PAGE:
main = printf "%d\n" (fib 6)

Following features of a functional programming paradigm are demonstrated:

  • there is no state, no variables - just functions defined
  • there are no cycles - only recursion
  • pattern matching: we separately defined "fib 0", "fib 1" and "fib n" for rest of numbers, no constructs like if were needed
  • declarative style - we don't define the order of steps to calculate main function value: the compiler/interpreter/runtime figures this out by itself, given the function definitions. We tell the computer what we want to get, not what to do.
  • Lazy evaluation. If main was calling only "fib 2" then "fib n" was not called because functions are evaluated only when their result is needed to be passed as parameter to other functions.

But the main feature of functional languages is that functions are first class objects. This can be demonstrated by other implementation of fib:

fib n = fibs!!n
fibs = 0 : 1 : zipWith (+) fibs (tail fibs)

Here we are passing fibs function as parameter to zipWith function. This example also demonstrates lazy evaluation: "infinite" list is computed only to extent it is needed for other functions.

By the way, functional does not necessary mean not object oriented. An example of programming language that is both functional and object oriented is Scala.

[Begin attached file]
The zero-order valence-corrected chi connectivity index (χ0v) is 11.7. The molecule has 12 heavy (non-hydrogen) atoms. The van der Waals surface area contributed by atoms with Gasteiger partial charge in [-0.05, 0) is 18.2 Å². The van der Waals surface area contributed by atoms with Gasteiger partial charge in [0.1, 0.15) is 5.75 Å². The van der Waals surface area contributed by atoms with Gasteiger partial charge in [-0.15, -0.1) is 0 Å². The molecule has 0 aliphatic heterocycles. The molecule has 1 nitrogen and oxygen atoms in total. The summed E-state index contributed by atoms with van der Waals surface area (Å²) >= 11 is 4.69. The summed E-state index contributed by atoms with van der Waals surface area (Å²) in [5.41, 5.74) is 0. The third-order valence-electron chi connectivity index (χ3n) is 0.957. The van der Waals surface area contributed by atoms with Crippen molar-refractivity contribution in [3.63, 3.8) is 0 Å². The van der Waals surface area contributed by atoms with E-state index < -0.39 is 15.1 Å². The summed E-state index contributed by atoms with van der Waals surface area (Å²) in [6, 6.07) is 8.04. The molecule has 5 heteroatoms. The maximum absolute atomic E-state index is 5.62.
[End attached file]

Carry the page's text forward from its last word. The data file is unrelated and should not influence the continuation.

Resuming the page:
fib(1, 1).
fib(2, 1).

fib(X, Y):-
        X > 1,
        X1 is X - 1,
        X2 is X - 2,
        fib(X1, Z),
        fib(X2, W),
        Y is W + Z.

main :-
   fib(6,X), write(X), nl.

Following features of logic programming style can be seen:

  • Language is declarative. As in functional style, we define things and not telling in what order to do them.
  • But the difference with functional style is that we define predicates, not functions. In this case, predicate fib(X, Y) means "X-th Fibonacci number is Y". Given some known predicates (fib(1, 1) and fib(2, 1) - i.e. first Fibonacci number is 1 and second Fibonacci number is 1) and rules to infer other predicates (Y is X-th Fibonacci number is Y is a sum of X-1th Fibonacci number and X-2th Fibonacci number), Prolog infers predicates in question. Actually there could be more than 1 answer!
  • There is no input values and return value - instead of this we define a relation between "input" and "output".

This program could also be used to find out that Fibonacci number 8 is at 6th position in the sequence:

?- between(0,inf,X), fib(X,8).
X = 6 .